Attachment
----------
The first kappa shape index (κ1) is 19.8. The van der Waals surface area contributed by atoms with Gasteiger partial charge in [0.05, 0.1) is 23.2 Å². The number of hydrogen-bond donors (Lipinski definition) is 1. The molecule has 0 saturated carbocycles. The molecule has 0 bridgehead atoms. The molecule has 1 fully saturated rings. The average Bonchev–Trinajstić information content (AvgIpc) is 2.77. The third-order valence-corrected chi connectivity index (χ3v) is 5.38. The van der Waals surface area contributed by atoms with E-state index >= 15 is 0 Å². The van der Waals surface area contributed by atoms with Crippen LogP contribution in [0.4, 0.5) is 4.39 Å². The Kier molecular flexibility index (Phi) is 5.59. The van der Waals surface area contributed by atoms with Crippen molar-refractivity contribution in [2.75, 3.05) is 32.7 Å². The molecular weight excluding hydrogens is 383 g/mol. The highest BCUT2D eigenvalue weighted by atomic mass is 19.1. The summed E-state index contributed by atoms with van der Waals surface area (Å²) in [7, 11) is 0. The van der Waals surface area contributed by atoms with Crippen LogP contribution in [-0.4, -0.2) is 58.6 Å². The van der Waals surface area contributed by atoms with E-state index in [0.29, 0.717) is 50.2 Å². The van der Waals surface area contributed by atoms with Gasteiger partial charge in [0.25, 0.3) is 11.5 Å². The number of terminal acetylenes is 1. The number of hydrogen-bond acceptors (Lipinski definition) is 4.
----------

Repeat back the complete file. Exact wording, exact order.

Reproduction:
The first kappa shape index (κ1) is 19.8. The van der Waals surface area contributed by atoms with Gasteiger partial charge in [0.05, 0.1) is 23.2 Å². The number of hydrogen-bond donors (Lipinski definition) is 1. The molecule has 0 saturated carbocycles. The molecule has 0 bridgehead atoms. The molecule has 1 fully saturated rings. The average Bonchev–Trinajstić information content (AvgIpc) is 2.77. The third-order valence-corrected chi connectivity index (χ3v) is 5.38. The van der Waals surface area contributed by atoms with E-state index >= 15 is 0 Å². The van der Waals surface area contributed by atoms with Crippen LogP contribution in [0.4, 0.5) is 4.39 Å². The Kier molecular flexibility index (Phi) is 5.59. The van der Waals surface area contributed by atoms with Crippen molar-refractivity contribution in [2.75, 3.05) is 32.7 Å². The molecular weight excluding hydrogens is 383 g/mol. The highest BCUT2D eigenvalue weighted by atomic mass is 19.1. The summed E-state index contributed by atoms with van der Waals surface area (Å²) in [7, 11) is 0. The van der Waals surface area contributed by atoms with Crippen LogP contribution in [-0.4, -0.2) is 58.6 Å². The van der Waals surface area contributed by atoms with E-state index in [0.29, 0.717) is 50.2 Å². The van der Waals surface area contributed by atoms with Gasteiger partial charge in [0.25, 0.3) is 11.5 Å². The number of terminal acetylenes is 1. The number of hydrogen-bond acceptors (Lipinski definition) is 4.